Digoxin: Hayes. Only paper comparing Mg with placebo (& only for 30 mins) Mg (2g) better than placebo at reducing HR in the 1st 30 mins of treatment of stable AF. Mg (1g/hour) no better than Mg-digoxin at reducing HR @ 4 hours and both poor at cardioverting. Brodsky. Mg (2g bolus followed by 8g over 6 hours) + digoxin significantly better than digoxin alone at reducing HR at 24 hours (100% vs. 50%) but no better at cardioverting AF <7/7 duration. Calcium Channel Blockers: Gullestad Mg (10mmol bolus + 0.4mmol/min) as good as verapamil (10 mg bolus + 0.1mg/min) at cardioversion but verapamil better at reducing HR in patients with AF <1/52, though with higher incidence of symptomatic hypotension and worsening of CCF. Chiladakis Mg (10g over 6 hours) better than diltiazem (100mg over 6 hours) at cardioverting acute paroxysmal AF, but both equally effective at HR reduction with minimal side-effects. Magnesium and Amiodarone: Moran In an ITU population, with only a limited percentage of patients having atrial fibrillation, magnesium superior to amiodarone at achieving SR and as effective as amiodarone for controlling ventricular rate in those patients who didn't convert to SR. Electrolyte Disorders and AF: Cybulski Magnesium and potassium deficiency is common in new onset af and supplementation is suggested to convert these patients to SR though importantly there was no control group. De Carli Magnesium deficiency may be common in patients with symptomatic patients with af and that those patients who were deficient required larger doses of digoxin to control VR. Eray Magnesium infusion significantly decreased VR over 1st hour but no control group and no significant difference between Mg deficient and Mg replete patients as measured by urinary excretion of Mg.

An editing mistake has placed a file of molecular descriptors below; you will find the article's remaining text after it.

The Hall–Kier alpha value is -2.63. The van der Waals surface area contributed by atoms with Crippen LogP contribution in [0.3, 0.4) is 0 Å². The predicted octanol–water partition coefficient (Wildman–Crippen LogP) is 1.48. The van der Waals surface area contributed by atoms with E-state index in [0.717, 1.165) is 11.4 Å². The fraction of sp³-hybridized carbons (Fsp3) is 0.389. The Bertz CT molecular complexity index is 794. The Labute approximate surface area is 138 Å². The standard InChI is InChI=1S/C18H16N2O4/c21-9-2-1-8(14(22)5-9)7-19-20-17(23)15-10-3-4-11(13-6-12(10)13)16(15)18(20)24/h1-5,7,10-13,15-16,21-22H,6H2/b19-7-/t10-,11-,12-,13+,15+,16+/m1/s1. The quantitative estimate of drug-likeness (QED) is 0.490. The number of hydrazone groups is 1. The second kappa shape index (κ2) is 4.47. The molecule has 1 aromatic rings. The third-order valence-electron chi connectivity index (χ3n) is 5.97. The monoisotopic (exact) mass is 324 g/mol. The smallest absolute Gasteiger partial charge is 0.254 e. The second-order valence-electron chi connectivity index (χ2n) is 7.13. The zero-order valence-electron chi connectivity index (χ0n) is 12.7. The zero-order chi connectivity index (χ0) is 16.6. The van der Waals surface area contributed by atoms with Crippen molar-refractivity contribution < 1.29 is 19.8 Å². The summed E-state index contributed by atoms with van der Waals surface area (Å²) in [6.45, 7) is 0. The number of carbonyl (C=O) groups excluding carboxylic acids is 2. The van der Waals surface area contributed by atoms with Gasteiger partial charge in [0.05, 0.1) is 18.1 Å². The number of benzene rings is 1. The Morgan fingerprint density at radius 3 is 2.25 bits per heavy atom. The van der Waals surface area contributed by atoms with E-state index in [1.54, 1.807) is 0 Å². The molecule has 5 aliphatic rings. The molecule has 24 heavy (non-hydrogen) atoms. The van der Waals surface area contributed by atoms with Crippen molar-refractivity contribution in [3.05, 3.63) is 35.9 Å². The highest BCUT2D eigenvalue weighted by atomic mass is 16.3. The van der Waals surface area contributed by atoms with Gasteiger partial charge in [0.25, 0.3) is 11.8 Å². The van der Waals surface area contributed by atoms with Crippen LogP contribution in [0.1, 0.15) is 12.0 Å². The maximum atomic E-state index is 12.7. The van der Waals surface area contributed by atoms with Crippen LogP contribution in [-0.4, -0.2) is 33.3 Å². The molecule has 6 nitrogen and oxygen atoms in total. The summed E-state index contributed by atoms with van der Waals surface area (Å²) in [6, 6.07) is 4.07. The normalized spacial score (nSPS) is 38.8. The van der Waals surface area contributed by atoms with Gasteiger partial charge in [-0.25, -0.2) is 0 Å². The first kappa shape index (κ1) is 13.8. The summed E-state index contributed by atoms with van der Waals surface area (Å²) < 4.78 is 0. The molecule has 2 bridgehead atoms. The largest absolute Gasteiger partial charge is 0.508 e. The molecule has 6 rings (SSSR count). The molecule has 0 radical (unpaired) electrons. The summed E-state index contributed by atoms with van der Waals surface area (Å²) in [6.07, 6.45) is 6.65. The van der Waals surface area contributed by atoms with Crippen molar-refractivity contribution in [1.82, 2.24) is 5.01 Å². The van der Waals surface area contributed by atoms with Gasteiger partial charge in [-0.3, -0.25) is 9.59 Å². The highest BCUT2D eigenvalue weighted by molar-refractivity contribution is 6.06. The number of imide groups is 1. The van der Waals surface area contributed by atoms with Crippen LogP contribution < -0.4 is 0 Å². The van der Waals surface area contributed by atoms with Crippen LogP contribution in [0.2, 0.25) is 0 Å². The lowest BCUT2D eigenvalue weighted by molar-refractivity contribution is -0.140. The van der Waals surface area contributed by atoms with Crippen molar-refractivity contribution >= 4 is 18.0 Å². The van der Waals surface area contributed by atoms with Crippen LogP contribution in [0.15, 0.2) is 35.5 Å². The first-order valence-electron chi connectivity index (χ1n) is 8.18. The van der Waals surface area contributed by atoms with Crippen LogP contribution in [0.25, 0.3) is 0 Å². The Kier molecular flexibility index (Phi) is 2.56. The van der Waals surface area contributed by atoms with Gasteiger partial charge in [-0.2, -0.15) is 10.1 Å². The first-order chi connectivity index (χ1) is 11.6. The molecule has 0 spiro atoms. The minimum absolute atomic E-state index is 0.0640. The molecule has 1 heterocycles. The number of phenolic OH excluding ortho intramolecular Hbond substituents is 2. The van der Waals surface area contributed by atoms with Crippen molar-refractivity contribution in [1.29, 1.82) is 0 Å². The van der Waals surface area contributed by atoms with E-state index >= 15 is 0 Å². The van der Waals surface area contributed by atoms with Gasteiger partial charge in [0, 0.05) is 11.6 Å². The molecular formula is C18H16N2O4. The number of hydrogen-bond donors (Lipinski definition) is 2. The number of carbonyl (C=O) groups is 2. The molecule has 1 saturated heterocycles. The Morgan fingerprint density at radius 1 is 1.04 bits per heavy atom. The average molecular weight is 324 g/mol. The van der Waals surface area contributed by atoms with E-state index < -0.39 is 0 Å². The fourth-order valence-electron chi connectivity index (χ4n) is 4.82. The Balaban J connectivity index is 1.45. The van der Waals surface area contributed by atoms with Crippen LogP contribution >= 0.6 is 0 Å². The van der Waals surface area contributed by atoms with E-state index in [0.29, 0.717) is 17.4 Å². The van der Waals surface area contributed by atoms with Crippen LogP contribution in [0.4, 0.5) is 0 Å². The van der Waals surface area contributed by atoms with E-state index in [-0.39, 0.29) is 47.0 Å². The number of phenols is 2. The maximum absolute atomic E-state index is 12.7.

Clinical Bottom Line

All these studies were small and have moderate quality. There is little good evidence to suggest that magnesium will cardiovert patients with atrial fibrillation. Placebo controlled trials show no effect of magnesium on cardioversion rates, and those trials that suggest improved cardioversion rates with magnesium do not report spontaneous cardioversion rates. Magnesium, alone or in combination with other drugs, may have a limited role in achieving control of ventricular rate especially in magnesium deficient patients.


  1. DeCarli C, Sprouse G, LaRosa JC. Serum magnesium levels in symptomatic atrial fibrillation and their relation to rhythm control by intravenous digoxin. Am J Cardiol 1986; 57(11):956-9.
  2. Gullestad L, Birkeland K, Molstad P, Hoyer MM, Vanberg P, and Kiekshus J. The effect of magnesium versus verapamil on supraventricular arrhythmias. Clin Cardiol. 1993; 16; 429-434.
  3. Hays JV, Gilman JK and Rubal BJ. Effect of magnesium sulfate on ventricular rate control in atrial fibrillation. Ann Emerg Med. 1994; 24; 61-64.
  4. Brodsky MA, Orlov MV, Capparelli EV, Allen BJ, Iseri LT, Ginkel M, and Orlov YSK. Magnesium therapy in new-onset atrial fibrillation. Am J Cardiol. 1994; 73; 1227-1229.
  5. Moran JL, Gallagher J, Peake SL, Cunningham DN, Salagaras M, Leppard P. Parenteral magnesium sulfate versus amiodarone in the therapy of atrial tachyarrhythmias: a prospective randomized study. Crit Care Med 1995;23(11):1816-1824.
  6. Eray O, Akca S, Pekdemir M, Eray E, Cete Y and Oktay C. Magnesium efficacy in magnesium deficient and nondeficient patients with rapid ventricular response atrial fibrillation. Eur J Emerg Med 2000;7:287-90.
  7. Chiladakis JA, Stathopoulos C, Davlouros P, and Manolis AS. Intravenous magnesium sulfate versus diltiazem in paroxysmal atrial fibrillation. Intern J Cardiol. 2001; 79; 287-291.
  8. Cybulski J, Budaj A, Danielewicz H, Maciejewicz J, Ceremuzynski L. A new-onset atrial fibrillation: the incidence of potassium and magnesium deficiency. The efficacy of intravenous potassium/magnesium supplementation in cardioversion to SR. Polish Heart Journal 2004;60(6): 578-81.